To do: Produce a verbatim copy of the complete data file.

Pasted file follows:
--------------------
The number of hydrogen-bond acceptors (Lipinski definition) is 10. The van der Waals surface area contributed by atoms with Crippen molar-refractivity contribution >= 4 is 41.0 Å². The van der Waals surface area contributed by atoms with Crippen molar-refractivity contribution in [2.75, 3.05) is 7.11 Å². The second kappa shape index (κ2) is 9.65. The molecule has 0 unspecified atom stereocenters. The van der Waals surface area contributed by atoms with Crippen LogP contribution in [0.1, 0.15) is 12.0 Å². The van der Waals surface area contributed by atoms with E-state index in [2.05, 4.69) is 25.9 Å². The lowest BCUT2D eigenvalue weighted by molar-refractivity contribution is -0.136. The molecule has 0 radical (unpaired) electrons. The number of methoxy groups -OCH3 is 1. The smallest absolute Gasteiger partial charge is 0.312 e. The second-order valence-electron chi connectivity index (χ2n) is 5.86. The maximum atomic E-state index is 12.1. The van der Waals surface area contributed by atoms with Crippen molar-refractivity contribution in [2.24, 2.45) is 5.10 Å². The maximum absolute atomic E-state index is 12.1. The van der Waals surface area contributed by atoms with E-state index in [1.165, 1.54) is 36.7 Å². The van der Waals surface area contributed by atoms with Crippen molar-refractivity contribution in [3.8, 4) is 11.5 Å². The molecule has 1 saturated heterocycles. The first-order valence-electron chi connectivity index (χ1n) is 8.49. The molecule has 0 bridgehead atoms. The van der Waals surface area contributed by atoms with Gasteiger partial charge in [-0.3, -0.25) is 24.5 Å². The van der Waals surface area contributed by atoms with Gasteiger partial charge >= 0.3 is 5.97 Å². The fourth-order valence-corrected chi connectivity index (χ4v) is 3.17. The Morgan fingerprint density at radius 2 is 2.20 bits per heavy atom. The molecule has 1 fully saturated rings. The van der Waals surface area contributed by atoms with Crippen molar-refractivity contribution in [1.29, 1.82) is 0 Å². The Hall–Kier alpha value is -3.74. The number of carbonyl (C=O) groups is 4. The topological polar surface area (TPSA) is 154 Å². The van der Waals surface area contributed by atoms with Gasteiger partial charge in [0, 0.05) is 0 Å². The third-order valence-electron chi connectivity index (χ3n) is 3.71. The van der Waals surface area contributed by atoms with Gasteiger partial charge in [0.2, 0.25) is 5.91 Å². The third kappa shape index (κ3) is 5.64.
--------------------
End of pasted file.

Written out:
The number of hydrogen-bond acceptors (Lipinski definition) is 10. The van der Waals surface area contributed by atoms with Crippen molar-refractivity contribution >= 4 is 41.0 Å². The van der Waals surface area contributed by atoms with Crippen molar-refractivity contribution in [2.75, 3.05) is 7.11 Å². The second kappa shape index (κ2) is 9.65. The molecule has 0 unspecified atom stereocenters. The van der Waals surface area contributed by atoms with Crippen LogP contribution in [0.1, 0.15) is 12.0 Å². The van der Waals surface area contributed by atoms with E-state index in [2.05, 4.69) is 25.9 Å². The lowest BCUT2D eigenvalue weighted by molar-refractivity contribution is -0.136. The molecule has 0 radical (unpaired) electrons. The number of methoxy groups -OCH3 is 1. The smallest absolute Gasteiger partial charge is 0.312 e. The second-order valence-electron chi connectivity index (χ2n) is 5.86. The maximum atomic E-state index is 12.1. The van der Waals surface area contributed by atoms with Crippen molar-refractivity contribution in [2.24, 2.45) is 5.10 Å². The maximum absolute atomic E-state index is 12.1. The van der Waals surface area contributed by atoms with E-state index in [1.165, 1.54) is 36.7 Å². The van der Waals surface area contributed by atoms with Crippen molar-refractivity contribution in [3.8, 4) is 11.5 Å². The molecule has 1 saturated heterocycles. The first-order valence-electron chi connectivity index (χ1n) is 8.49. The molecule has 0 bridgehead atoms. The van der Waals surface area contributed by atoms with Gasteiger partial charge in [-0.3, -0.25) is 24.5 Å². The van der Waals surface area contributed by atoms with Gasteiger partial charge >= 0.3 is 5.97 Å². The fourth-order valence-corrected chi connectivity index (χ4v) is 3.17. The Morgan fingerprint density at radius 2 is 2.20 bits per heavy atom. The molecule has 1 fully saturated rings. The van der Waals surface area contributed by atoms with Crippen molar-refractivity contribution in [1.29, 1.82) is 0 Å². The Hall–Kier alpha value is -3.74. The number of carbonyl (C=O) groups is 4. The topological polar surface area (TPSA) is 154 Å². The van der Waals surface area contributed by atoms with Gasteiger partial charge in [0, 0.05) is 0 Å². The third-order valence-electron chi connectivity index (χ3n) is 3.71. The van der Waals surface area contributed by atoms with Gasteiger partial charge in [0.2, 0.25) is 5.91 Å². The third kappa shape index (κ3) is 5.64.